Miscarriage refers to the premature end of a pregnancy before the developing baby is able to survive outside the uterus. Miscarriage can occur during the first or second trimester, before 20 weeks. Most occur in the first 12 weeks of pregnancy. They often are unexpected and isolated events. About 15%-20% of recognized pregnancies end this way.
Miscarriages often occur for the following reasons:
In some cases, the cause of miscarriage is unknown.
Miscarriages are more common in women 35 years and older. Other factors that may increase your chance of having a miscarriage include:
Miscarriage may cause:
While miscarriage usually is a one-time occurrence, up to 1 in 20 couples experience 2 miscarriages in a row, and 1 in 100 have 3 or more. In some cases, these couples have an underlying problem. Couples who have experienced 2 or more miscarriages should have a complete medical evaluation to learn the cause and how they can prevent another one from occurring.
Cause of repeat miscarriages may include:
You will be asked about your symptoms, the length of your pregnancy, and when you first noticed a change in your condition. Physical and pelvic exams.
Prior to miscarriage, tests may include:
After miscarriage, tests may include:
Imaging tests may be used to evaluate the uterus and surrounding structures. These may include:
Immediate care usually involves observation only, especially in early or first trimester miscarriages. Medication may be indicated in the event of heavy bleeding or cramping.
A dilation and evacuation (D&E) may be needed if uterine contents are not spontaneously passed through the vagina. During a D&E, the doctor dilates the cervix, inserts a tool into the uterus, and suctions out remaining material.
A counselor or support group may be needed to help deal with the emotions surrounding a miscarriage.
Before you start to plan your next pregnancy consider the following regarding your health:
If a specific cause of the miscarriage was found, certain treatments may help prevent future miscarriages. Treatments may include:
The American Congress of Obstetricians and Gynecologists
March of Dimes
The Society of Obstetricians and Gynaecologists of Canada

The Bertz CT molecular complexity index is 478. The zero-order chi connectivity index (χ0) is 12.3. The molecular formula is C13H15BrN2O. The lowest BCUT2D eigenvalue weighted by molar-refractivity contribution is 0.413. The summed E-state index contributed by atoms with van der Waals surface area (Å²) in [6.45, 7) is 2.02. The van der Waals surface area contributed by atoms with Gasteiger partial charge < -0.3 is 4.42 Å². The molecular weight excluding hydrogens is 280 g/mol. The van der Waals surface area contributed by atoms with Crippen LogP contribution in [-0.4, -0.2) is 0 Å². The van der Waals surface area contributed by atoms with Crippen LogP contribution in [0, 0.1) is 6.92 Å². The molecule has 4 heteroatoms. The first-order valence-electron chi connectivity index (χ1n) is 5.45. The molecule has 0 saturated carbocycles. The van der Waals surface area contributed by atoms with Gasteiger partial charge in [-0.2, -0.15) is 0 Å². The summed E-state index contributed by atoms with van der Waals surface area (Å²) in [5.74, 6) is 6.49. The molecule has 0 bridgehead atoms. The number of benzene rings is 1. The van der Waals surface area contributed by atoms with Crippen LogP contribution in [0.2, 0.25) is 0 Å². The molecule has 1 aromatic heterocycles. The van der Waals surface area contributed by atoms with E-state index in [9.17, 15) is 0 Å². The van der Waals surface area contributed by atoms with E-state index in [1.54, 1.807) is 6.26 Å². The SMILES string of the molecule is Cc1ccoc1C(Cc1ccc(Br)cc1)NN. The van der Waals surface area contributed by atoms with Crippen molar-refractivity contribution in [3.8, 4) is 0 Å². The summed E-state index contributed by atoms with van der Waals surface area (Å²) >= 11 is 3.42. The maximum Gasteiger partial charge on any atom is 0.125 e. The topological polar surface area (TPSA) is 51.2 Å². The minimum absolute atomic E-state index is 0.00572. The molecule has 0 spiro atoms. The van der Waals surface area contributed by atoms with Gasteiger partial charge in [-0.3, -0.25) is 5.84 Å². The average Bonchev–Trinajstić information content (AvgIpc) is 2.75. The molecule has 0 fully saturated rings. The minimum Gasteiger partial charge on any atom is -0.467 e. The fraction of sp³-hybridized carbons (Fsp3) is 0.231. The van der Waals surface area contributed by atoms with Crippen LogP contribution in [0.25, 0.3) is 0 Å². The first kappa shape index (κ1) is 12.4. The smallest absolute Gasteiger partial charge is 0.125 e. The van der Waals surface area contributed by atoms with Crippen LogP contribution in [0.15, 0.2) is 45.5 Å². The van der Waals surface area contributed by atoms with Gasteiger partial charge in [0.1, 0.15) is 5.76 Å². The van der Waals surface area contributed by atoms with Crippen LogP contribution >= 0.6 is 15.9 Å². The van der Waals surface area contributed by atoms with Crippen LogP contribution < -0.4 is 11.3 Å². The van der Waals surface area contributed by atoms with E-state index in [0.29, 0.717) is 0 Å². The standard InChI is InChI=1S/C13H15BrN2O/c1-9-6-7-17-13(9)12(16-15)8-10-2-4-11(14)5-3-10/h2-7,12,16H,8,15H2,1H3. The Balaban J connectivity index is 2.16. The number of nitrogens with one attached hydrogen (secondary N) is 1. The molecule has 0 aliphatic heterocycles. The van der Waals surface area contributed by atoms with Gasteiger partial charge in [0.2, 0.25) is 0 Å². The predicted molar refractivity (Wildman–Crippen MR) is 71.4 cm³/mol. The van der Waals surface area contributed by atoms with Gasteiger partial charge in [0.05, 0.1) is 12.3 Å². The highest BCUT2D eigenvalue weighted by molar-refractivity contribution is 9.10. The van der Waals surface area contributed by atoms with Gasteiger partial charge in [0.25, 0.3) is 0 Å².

Women's Health Matters
First trimester pregnancy loss. EBSCO DynaMed Plus website. Available at: http://www.dynamed.com/topics/dmp~AN~T113658/First-trimester-pregnancy-loss. Updated March 17, 2017. Accessed September 8, 2017.
Miscarriage. American Pregnancy Association website. Available at: http://americanpregnancy.org/pregnancy-complications/miscarriage. Updated MAy 2, 2017. Accessed September 8, 2017.
Miscarriage. March of Dimes website. Available at: http://www.marchofdimes.com/loss/miscarriage.aspx. Updated July 2012. Accessed September 8, 2017.
Second trimester pregnancy loss. EBSCO DynaMed Plus website. Available at: http://www.dynamed.com/topics/dmp~AN~T904101/Second-trimester-pregnancy-loss. Updated May 10, 2017. Accessed September 8, 2017.
Recurrent pregnancy loss. EBSCO DynaMed Plus website. Available at: http://www.dynamed.com/topics/dmp~AN~T116364/Recurrent-pregnancy-loss. Updated March 17, 2017. Accessed September 8, 2017.
12/2/2008 DynaMed Plus Systematic Literature Surveillance http://www.dynamed.com/topics/dmp~AN~T904411/Risk-factors-for-first-and-second-trimester-pregnancy-loss: Winther JF, Boice JD Jr, Svendsen AL, Frederiksen K, Stovall M, Olsen JH. Spontaneous abortion in a Danish population-based cohort of childhood cancer survivors. J Clin Oncol. 2008;26:4340-4346.
4/16/2009 DynaMed Plus Systematic Literature Surveillance http://www.dynamed.com/topics/dmp~AN~T113658/First-trimester-pregnancy-loss: Bhattacharya S, Townend J, Shetty A, Campbell D, Bhattacharya S. Does miscarriage in an initial pregnancy lead to adverse obstetric and perinatal outcomes in the next continuing pregnancy? BJOG. 2008;115:1623-1629.
6/25/2010 DynaMed Plus Systematic Literature Surveillance http://www.dynamed.com/topics/dmp~AN~T904411/Risk-factors-for-first-and-second-trimester-pregnancy-loss: Nakhai-Pour HR, Broy P, Bérard A. Use of antidepressants during pregnancy and the risk of spontaneous abortion. CMAJ. 2010;182(10):1031-1037
Last reviewed September 2017 by EBSCO Medical Review Board Beverly Siegal, MD, FACOG
Please be aware that this information is provided to supplement the care provided by your physician. It is neither intended nor implied to be a substitute for professional medical advice. CALL YOUR HEALTHCARE PROVIDER IMMEDIATELY IF YOU THINK YOU MAY HAVE A MEDICAL EMERGENCY. Always seek the advice of your physician or other qualified health provider prior to starting any new treatment or with any questions you may have regarding a medical condition.